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Drilling down

How optimizing mineral discovery can enable an electrified future.

It’s a telltale sign that you might be a rock hound: You keep minerals on your desk—and you know the chemical formula for them.

“That is chalcopyrite, C-U-F-E-S-2,” says Tyler Hall, PhD ’23, co-founder and president of the venture ExploreTech, holding up a brassy stone that sparkles in the light. “It’s also my license plate.”

Not to be outdone, his co-founder and CEO Alex Miltenberger, PhD ’22, lifts a wavy piece of native copper that reminds him of the upper peninsula of Michigan, his home state. “You can just find it in driveways because the gravel is left over from old mines,” he says.

While mining has long been a gamble, these co-founders hope to improve the odds for discovery.

Earth scientists typically use a combination of field reconnaissance, surveying, and geochemical analysis to figure out where to dig. It’s like searching for a needle in a haystack that can be thousands of meters deep.

Yet recent advances in artificial intelligence are enabling better modeling, which leads to better guesses. The ExploreTech team has devised technology that uses AI-informed simulation and drill planning to streamline and stack the deck in favor of geologists. 

“With our technology, fewer boreholes are drilled, which means there’s faster discovery, less land disturbance—and fewer ecosystems disrupted,” says Hall, pointing to one client case study where their methods achieved the same effectiveness as industry-standard drilling, with 85 percent fewer boreholes. That translates into significant cost savings, given that each borehole costs $50,000 to $200,000, on average.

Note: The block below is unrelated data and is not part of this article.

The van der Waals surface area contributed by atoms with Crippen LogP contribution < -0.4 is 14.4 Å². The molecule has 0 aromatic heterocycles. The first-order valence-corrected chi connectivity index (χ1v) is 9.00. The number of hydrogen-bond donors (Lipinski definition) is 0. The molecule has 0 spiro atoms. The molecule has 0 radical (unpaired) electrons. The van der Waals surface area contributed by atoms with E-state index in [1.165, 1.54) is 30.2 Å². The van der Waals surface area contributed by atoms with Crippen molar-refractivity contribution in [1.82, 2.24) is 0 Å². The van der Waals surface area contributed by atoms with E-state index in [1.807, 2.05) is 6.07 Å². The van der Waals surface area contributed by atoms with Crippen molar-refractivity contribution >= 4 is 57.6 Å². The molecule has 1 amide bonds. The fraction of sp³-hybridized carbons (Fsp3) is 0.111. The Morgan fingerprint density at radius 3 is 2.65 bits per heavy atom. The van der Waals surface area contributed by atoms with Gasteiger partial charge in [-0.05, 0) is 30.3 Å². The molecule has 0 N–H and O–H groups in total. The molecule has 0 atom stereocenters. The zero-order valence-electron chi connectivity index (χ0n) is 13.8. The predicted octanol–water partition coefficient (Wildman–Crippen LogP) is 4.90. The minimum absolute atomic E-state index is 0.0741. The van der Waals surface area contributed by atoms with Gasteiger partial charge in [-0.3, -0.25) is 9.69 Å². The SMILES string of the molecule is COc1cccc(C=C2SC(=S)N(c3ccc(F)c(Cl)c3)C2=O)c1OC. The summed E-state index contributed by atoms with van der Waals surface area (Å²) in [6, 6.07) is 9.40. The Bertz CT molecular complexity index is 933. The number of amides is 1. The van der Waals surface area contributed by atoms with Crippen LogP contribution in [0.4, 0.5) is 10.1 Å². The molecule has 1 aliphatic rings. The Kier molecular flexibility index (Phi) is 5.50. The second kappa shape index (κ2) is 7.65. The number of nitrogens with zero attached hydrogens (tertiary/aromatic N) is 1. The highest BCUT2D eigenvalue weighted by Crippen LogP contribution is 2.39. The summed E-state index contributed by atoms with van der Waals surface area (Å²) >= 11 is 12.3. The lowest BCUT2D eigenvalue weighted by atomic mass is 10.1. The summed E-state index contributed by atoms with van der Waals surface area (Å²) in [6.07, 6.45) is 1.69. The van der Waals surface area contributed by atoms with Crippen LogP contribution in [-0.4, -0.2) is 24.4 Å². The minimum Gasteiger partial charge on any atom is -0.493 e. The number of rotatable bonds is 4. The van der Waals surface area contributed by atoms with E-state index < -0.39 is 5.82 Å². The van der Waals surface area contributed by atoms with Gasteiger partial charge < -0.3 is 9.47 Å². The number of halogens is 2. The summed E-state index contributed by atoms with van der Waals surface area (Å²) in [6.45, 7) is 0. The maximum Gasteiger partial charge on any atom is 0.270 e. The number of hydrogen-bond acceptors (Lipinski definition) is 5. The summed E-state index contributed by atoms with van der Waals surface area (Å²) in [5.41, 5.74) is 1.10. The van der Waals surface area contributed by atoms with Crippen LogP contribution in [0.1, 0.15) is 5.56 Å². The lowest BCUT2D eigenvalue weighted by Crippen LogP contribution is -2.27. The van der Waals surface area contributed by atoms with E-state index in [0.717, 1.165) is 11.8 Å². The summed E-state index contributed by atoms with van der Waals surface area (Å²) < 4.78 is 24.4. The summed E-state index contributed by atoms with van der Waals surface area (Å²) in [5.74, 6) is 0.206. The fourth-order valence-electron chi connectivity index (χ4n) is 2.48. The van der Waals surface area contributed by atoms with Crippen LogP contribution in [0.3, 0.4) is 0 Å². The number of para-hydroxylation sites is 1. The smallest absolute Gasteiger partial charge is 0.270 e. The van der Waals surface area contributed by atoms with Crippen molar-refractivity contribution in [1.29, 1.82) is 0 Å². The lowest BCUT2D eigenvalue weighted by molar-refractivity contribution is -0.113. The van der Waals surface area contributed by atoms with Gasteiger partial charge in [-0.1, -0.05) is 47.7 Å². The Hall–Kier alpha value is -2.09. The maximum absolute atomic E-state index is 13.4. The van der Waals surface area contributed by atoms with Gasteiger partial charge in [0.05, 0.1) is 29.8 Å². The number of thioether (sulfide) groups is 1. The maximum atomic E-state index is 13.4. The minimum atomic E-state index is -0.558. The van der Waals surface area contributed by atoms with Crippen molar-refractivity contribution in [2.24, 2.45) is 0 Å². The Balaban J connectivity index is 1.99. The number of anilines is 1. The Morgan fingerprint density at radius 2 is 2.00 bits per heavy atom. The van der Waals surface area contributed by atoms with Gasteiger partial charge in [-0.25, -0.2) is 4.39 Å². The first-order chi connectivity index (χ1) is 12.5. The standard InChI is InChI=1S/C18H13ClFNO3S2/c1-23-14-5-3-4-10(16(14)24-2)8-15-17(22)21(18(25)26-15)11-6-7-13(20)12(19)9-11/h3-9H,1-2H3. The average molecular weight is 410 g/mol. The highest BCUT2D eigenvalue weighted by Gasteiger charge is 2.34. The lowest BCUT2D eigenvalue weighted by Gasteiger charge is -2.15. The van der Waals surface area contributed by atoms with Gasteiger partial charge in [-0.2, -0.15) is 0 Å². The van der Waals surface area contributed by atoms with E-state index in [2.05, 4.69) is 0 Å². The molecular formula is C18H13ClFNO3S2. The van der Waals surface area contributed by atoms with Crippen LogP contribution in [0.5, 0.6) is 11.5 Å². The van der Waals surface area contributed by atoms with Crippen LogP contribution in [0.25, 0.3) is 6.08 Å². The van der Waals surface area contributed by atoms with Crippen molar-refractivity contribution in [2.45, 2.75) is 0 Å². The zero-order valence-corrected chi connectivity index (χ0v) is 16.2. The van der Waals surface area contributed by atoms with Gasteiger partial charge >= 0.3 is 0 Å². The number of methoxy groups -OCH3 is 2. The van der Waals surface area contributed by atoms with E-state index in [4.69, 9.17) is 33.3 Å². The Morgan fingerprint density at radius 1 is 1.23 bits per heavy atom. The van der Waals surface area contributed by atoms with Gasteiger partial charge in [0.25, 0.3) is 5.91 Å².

Their process is faster too—a lot faster. ExploreTech has designed a cloud-based system that lets geologists visualize and test their theories about what’s below the Earth’s surface, shrinking the planning process for mineral discovery from months, or even years, to mere days.

Rock solid

In 2017, the co-founders met within their first weeks at Stanford and quickly connected over a mutual interest in mining. 

Tyler Hall, PhD '23

“I hear it from friends sometimes: ‘Oh, you’re working in mining. Isn’t that bad for the environment?’” says Miltenberger, who as a pragmatist, points to how the very technologies driving an electrified future require rechargeable batteries, which in turn depend on mining.

“Our whole built world comes from materials in the subsurface,” he says. “It’s our job as people in the profession to do it sustainably. We need to discover more minerals and metals because unless we do, the energy transition is going to be expensive and out of reach.”

Alex Miltenberger, PhD ’22

 As the global demand for lithium-ion batteries is expected to increase more than five-fold by 2030, the ExploreTech team sees their technology as a means to meet these future demands. With more consumers switching to electric vehicles and energy storage systems, there will be a tandem demand for critical battery minerals, such as lithium, cobalt, graphite, nickel, and manganese.

“What is discovered using our platform will supply that energy transition,” Hall says.

They say the TomKat Center for Sustainable Energy has been a key ally.